Purchase PriceFair Market ValueSelling PriceCapital Gains (Step-up)Capital Gain Tax RateTaxes Paid on Capital GainsNet Capital Gain

Single beneficiary inherits an asset using a stepped-up basis with $100,000 annual income. 

Should President Biden eliminate the stepped-up basis, that same individual making $100,000 a year would now be taxed at a rate of 15% on a profit of $300,000. 

Purchase PriceFair Market ValueSelling PriceCapital Gains (No Step-up)Capital Gain Tax RateTaxes Paid on Capital GainsNet Gain

Single beneficiary inherits an asset without a stepped-up basis with $100,000 annual income.  

If the taxpayer were married and jointly earned more than $225,000 for the year, the $300,000 profit added to their income would push the married couple into the 20% capital gains tax bracket resulting in a tax bill of $60,000. Should the Congress and President Biden increase the top capital gains rate from 20% to 39.6%, as they have proposed, the tax bill for this married couple would be a staggering $118,800 and nearly cut their net gain in half. 

Purchase PriceFair Market ValueSelling PriceCapital Gains (No Step-up)Capital Gain Tax RateTaxes Paid on Capital GainsNet Gain

Married beneficiary (filed jointly) inherits an asset without a stepped-up basis with joint annual income of $225,000.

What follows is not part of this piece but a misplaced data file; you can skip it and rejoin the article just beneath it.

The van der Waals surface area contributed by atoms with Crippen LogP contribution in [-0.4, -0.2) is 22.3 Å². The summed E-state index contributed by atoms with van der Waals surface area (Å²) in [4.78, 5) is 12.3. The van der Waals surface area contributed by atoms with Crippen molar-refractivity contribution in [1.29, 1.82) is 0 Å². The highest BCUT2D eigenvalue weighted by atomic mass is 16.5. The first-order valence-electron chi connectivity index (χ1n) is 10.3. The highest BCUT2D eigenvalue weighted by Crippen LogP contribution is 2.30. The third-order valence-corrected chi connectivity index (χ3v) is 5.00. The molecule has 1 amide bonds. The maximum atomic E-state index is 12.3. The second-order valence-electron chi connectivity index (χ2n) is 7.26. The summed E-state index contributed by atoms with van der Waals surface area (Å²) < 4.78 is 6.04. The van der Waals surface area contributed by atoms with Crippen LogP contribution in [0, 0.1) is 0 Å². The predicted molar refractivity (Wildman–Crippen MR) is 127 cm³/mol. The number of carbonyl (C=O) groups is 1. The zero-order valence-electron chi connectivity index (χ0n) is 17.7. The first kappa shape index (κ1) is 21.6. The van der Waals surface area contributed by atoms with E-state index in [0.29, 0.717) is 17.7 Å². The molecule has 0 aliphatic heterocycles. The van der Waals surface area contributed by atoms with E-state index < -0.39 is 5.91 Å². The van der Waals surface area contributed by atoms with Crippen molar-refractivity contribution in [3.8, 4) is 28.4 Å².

The step-up in basis provision saves more than $56,000 in taxes for married couples (filing jointly) who inherit assets in this scenario and more than $41,250 for single tax filers. Economists and lawmakers who have audited situations like this have concluded that billions of dollars of taxable income are voided because of the step-up in basis provision and have gone as far as alleging that the provision is a loophole rather than a tax strategy. Eliminating the provision however would cause an immense tax burden for all taxpayers, not just wealthy taxpayers as some lawmakers have purported.

In the previous Democratic administration, President Obama and then Vice President Biden attempted to eliminate the step-up in basis provision but were unsuccessful in large part due to a Republican controlled House and Senate. With a fully controlled legislature and executive branch, this initiative may have a better chance of making its way through Congress along with several other tax hikes and a partial or full repeal of the TCJA. These tax increases and changes are aimed to help finance other programs related to education and student loans, but they will impact how seniors plan to handle their assets and estates as they get older. Although the aim is to prevent mega-wealthy Americans from avoiding taxes, the elimination and reduction of certain provisions and exemption caps will have undue effects on the middle class — especially if step-up in basis is eliminated. 

With the filibuster rule still intact, Senators need more than a simple majority to pass major legislation, such as those dealing with overhauling taxes, making the elimination of the stepped-up basis unlikely — unless the rules are changed. If Democrats in the Senate move to change or dissolve the filibuster, a simple majority vote would pass most if not all of President Biden’s tax agenda, which could cause major tax burdens for seniors and their beneficiaries when passing on legacy assets. A change of this nature can potentially open other loopholes for retirees and those planning for retirement to take advantage of moving assets into other tax favorable accounts like a trust. Should these tax changes be made, many seniors across the country may benefit from updating their plans to pass along assets to their beneficiaries.